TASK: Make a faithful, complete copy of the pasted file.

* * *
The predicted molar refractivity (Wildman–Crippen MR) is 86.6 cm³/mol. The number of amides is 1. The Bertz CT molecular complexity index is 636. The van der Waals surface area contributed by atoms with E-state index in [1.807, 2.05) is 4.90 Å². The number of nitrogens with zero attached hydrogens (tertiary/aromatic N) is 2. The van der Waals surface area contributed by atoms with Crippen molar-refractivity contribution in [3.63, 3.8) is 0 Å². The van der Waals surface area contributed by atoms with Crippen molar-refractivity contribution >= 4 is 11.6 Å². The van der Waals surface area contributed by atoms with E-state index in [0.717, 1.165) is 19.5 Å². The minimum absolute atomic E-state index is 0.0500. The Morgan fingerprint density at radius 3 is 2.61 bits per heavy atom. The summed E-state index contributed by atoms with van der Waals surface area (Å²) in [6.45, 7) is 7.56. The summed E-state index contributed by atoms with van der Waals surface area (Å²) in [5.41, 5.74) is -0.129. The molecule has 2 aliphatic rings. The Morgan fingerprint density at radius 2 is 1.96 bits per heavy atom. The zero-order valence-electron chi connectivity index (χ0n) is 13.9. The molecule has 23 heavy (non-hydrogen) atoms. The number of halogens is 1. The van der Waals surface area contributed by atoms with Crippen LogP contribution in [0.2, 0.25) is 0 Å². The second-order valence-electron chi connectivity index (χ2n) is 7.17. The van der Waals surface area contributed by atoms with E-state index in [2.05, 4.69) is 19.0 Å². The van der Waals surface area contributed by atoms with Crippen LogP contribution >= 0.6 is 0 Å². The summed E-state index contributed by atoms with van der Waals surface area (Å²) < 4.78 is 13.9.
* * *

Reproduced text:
The predicted molar refractivity (Wildman–Crippen MR) is 86.6 cm³/mol. The number of amides is 1. The Bertz CT molecular complexity index is 636. The van der Waals surface area contributed by atoms with E-state index in [1.807, 2.05) is 4.90 Å². The number of nitrogens with zero attached hydrogens (tertiary/aromatic N) is 2. The van der Waals surface area contributed by atoms with Crippen molar-refractivity contribution in [3.63, 3.8) is 0 Å². The van der Waals surface area contributed by atoms with Crippen molar-refractivity contribution >= 4 is 11.6 Å². The van der Waals surface area contributed by atoms with E-state index in [0.717, 1.165) is 19.5 Å². The minimum absolute atomic E-state index is 0.0500. The Morgan fingerprint density at radius 3 is 2.61 bits per heavy atom. The summed E-state index contributed by atoms with van der Waals surface area (Å²) in [6.45, 7) is 7.56. The summed E-state index contributed by atoms with van der Waals surface area (Å²) in [5.41, 5.74) is -0.129. The molecule has 2 aliphatic rings. The Morgan fingerprint density at radius 2 is 1.96 bits per heavy atom. The zero-order valence-electron chi connectivity index (χ0n) is 13.9. The molecule has 23 heavy (non-hydrogen) atoms. The number of halogens is 1. The van der Waals surface area contributed by atoms with Crippen LogP contribution in [0.2, 0.25) is 0 Å². The second-order valence-electron chi connectivity index (χ2n) is 7.17. The van der Waals surface area contributed by atoms with E-state index in [2.05, 4.69) is 19.0 Å². The van der Waals surface area contributed by atoms with Crippen LogP contribution >= 0.6 is 0 Å². The summed E-state index contributed by atoms with van der Waals surface area (Å²) < 4.78 is 13.9.